Santa Clara University
Graduate Program in Pastoral Ministries, SCU
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  Course Description

The New Testament texts that figure most prominently in the life of the Church are the Synoptic Gospels, that is, the three that tell the story of Jesus in largely the same way ("synoptic" means "seeing together"). These are the gospels that shape the three-year lectionary cycle of the Church, and thus the texts from which we receive most of our traditions about the life, ministry, death and resurrection of Jesus and the gospel message. This course introduces you to these central texts, to the figure of Jesus in them, and to the early Christian authors and audiences who wrote them. As the foundational New Testament course, it also introduces you to the spiritual and intellectual discipline of biblical studies through its focus on methods of inquiry and tools of study. The course privileges Catholic perspectives on the interpretation of scripture in the life of the Church, perspectives that amplify the voice of the poor and marginalized as we reflect on what the "good news" might mean today.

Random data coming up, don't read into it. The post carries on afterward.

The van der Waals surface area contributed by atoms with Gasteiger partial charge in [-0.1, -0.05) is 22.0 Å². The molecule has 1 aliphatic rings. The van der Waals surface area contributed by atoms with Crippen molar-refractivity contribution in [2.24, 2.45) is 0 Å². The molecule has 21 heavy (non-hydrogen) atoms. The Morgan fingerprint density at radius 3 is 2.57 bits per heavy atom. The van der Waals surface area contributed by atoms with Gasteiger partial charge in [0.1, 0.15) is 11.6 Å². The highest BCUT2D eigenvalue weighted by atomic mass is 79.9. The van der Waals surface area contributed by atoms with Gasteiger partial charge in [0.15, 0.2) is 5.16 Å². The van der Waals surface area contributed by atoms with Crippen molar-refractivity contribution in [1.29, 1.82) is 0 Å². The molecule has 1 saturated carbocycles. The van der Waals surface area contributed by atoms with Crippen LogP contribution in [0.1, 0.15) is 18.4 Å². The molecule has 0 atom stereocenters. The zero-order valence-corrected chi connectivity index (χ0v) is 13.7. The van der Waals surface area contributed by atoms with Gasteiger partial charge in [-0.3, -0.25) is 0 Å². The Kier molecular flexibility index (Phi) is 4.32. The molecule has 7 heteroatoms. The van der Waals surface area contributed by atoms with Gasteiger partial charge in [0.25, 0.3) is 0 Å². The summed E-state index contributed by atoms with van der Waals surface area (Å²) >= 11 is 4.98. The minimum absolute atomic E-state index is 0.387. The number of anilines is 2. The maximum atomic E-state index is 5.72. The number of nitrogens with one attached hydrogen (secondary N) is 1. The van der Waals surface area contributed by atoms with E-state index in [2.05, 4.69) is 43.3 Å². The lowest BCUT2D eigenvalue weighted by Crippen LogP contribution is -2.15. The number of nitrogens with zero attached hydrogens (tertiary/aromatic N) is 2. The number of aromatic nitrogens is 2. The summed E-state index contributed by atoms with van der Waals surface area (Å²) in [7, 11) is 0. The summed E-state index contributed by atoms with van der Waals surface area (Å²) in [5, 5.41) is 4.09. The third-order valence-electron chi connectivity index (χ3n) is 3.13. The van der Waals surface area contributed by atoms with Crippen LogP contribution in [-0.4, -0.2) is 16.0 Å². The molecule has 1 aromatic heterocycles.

Program & Course Learning Objectives

The GPPM Program learning objectives for the core New Testament course stipulate that, by the end of this course, you will be able to:
  1. Demonstrate an understanding of the New Testament according to the following competencies (GPPM Objective 1.A):

    1. Summarize principles of Catholic and academic biblical interpretation (quiz#1, class 2).

    2. Describe the overall structure, peculiar purpose, literary genre, theological themes and probable audience for one gospel (quiz #2, class 9).

    3. Use the basic tools for biblical exegesis, namely the concordance, synopsis, commentary, biblical or theological dictionary, New Testament Abstracts and the ATLA Religion Database (Exercises 3, 4, 5 & 6; Exegetical Research Paper).

    4. Identify and apply the definition, steps, assumptions, goals, and limitations of two critical exegetical methods (Exercises 1 & 5; Exegetical Research Paper).

  2. Integrate the perspective of the poor and marginalized in your reflection on theological and pastoral issues (Exercise #7; Exegetical Research Paper; GPPM Objective 4.B).
How to Use this Web Site

The tabs at the left guide you to course resources.  Use them to access assignment directions, readings on Camino or Library Reserve, schedules, the Synoptic Workbook, and research tools throughout the quarter, as needed.  The Class Notes pages provide links to the slides presented in class.

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